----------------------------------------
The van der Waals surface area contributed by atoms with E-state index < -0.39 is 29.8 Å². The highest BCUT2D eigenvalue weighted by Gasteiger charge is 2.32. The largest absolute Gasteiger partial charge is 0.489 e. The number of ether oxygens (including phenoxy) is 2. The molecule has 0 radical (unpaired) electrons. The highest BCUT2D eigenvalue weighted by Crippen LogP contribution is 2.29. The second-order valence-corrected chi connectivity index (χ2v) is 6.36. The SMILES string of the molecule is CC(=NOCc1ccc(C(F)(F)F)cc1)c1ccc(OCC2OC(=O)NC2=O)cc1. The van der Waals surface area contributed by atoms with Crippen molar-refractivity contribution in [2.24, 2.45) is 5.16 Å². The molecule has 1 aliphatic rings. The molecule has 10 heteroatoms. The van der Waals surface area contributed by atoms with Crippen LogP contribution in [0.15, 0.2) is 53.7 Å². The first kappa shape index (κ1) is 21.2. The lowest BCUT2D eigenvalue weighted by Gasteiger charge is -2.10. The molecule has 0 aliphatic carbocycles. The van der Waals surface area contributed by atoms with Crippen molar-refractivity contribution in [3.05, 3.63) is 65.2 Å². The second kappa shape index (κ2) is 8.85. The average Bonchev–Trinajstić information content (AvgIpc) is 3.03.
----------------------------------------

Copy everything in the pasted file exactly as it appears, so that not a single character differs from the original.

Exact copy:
The van der Waals surface area contributed by atoms with E-state index < -0.39 is 29.8 Å². The highest BCUT2D eigenvalue weighted by Gasteiger charge is 2.32. The largest absolute Gasteiger partial charge is 0.489 e. The number of ether oxygens (including phenoxy) is 2. The molecule has 0 radical (unpaired) electrons. The highest BCUT2D eigenvalue weighted by Crippen LogP contribution is 2.29. The second-order valence-corrected chi connectivity index (χ2v) is 6.36. The SMILES string of the molecule is CC(=NOCc1ccc(C(F)(F)F)cc1)c1ccc(OCC2OC(=O)NC2=O)cc1. The van der Waals surface area contributed by atoms with Crippen molar-refractivity contribution in [2.24, 2.45) is 5.16 Å². The molecule has 1 aliphatic rings. The molecule has 10 heteroatoms. The van der Waals surface area contributed by atoms with Crippen LogP contribution in [0.15, 0.2) is 53.7 Å². The first kappa shape index (κ1) is 21.2. The lowest BCUT2D eigenvalue weighted by Gasteiger charge is -2.10. The molecule has 0 aliphatic carbocycles. The van der Waals surface area contributed by atoms with Crippen molar-refractivity contribution in [3.05, 3.63) is 65.2 Å². The second kappa shape index (κ2) is 8.85. The average Bonchev–Trinajstić information content (AvgIpc) is 3.03.